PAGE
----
We are nearing the end of the first semester at RIT after many years on a quarter calendar. For me, anyway, this inaugural term has been a delight.
I taught Professional Writing, a course focused on writing for magazines. With 15 weeks to work with, students were able to tackle a major project, a feature article of 2,000 to 2,500 words, along with a complementary online piece of around 500 words. The work included secondary research and interviews and—the real benefit—three drafts with two weeks between each, something practically impossible under 10-week quarters.
This final week I’ve been meeting individually for a half hour with each of the students. I find I know their subjects thoroughly now, so we have substantive conversations that are much richer than what was typical in the past. That is, I’ve also had time to learn.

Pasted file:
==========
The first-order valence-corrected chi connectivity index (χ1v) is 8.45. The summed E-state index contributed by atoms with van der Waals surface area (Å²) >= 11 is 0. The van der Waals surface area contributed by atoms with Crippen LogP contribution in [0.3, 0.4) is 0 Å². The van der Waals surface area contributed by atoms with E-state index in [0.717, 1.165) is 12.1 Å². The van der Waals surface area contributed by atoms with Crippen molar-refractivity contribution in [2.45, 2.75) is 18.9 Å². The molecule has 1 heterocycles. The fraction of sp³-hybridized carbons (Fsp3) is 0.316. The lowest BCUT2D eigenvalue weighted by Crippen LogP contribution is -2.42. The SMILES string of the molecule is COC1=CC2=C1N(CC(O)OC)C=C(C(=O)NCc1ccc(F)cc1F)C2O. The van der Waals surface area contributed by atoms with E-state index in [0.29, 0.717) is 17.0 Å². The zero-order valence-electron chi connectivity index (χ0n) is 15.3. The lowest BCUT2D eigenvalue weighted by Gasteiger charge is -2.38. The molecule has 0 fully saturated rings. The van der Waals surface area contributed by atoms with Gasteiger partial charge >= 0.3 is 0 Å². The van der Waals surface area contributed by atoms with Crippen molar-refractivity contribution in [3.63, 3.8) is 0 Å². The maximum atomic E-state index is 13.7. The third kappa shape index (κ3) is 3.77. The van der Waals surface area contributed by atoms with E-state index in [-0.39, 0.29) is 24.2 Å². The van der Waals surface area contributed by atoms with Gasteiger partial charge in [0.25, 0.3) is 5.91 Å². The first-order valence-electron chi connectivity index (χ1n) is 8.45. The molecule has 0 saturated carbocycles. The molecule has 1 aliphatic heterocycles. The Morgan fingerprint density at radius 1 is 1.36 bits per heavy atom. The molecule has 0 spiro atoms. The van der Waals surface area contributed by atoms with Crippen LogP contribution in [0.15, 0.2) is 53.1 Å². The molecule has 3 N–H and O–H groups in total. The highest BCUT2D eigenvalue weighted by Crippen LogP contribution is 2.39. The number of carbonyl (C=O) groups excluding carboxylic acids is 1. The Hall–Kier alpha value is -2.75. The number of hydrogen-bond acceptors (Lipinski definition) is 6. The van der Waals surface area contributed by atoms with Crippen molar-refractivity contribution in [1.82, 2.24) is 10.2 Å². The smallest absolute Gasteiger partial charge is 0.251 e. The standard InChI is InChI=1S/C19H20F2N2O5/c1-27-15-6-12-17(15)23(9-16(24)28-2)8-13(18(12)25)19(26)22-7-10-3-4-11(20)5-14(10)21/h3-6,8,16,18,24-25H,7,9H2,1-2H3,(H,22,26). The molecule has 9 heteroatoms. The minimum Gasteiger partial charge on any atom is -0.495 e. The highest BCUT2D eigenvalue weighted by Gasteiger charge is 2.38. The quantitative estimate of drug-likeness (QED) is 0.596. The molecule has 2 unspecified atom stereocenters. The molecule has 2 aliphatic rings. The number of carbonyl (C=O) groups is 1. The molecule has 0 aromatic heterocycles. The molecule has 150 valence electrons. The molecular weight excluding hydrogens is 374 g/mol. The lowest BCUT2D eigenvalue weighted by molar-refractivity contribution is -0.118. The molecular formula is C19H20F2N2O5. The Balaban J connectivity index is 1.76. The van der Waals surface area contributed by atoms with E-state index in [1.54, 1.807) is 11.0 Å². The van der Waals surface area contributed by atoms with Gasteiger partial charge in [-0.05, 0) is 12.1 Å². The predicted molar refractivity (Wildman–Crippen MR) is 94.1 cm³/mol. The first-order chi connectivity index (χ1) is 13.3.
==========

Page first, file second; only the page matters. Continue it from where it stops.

The class meets Monday, Wednesday, Friday for 50 minutes. At RIT for the past 25 years I’ve taught classes that met twice a week in two-hour blocks, which were especially good for in-class activities, and I miss that option now. But the 50-minute class has its strengths: my energy doesn’t flag, for one thing, and the shorter time span focuses the mind.
There was one big challenge for fall. After a second three-day weekend (we had none of these under quarters) we were instructed to follow the Monday schedule on Tuesday. That is, Tuesday was Monday. This led to all sorts of hilarious discussions. I even resorted to a short PowerPoint presentation to work out the details with the class.
Aside from that hiccup, I’d say our switch to semesters has been a success.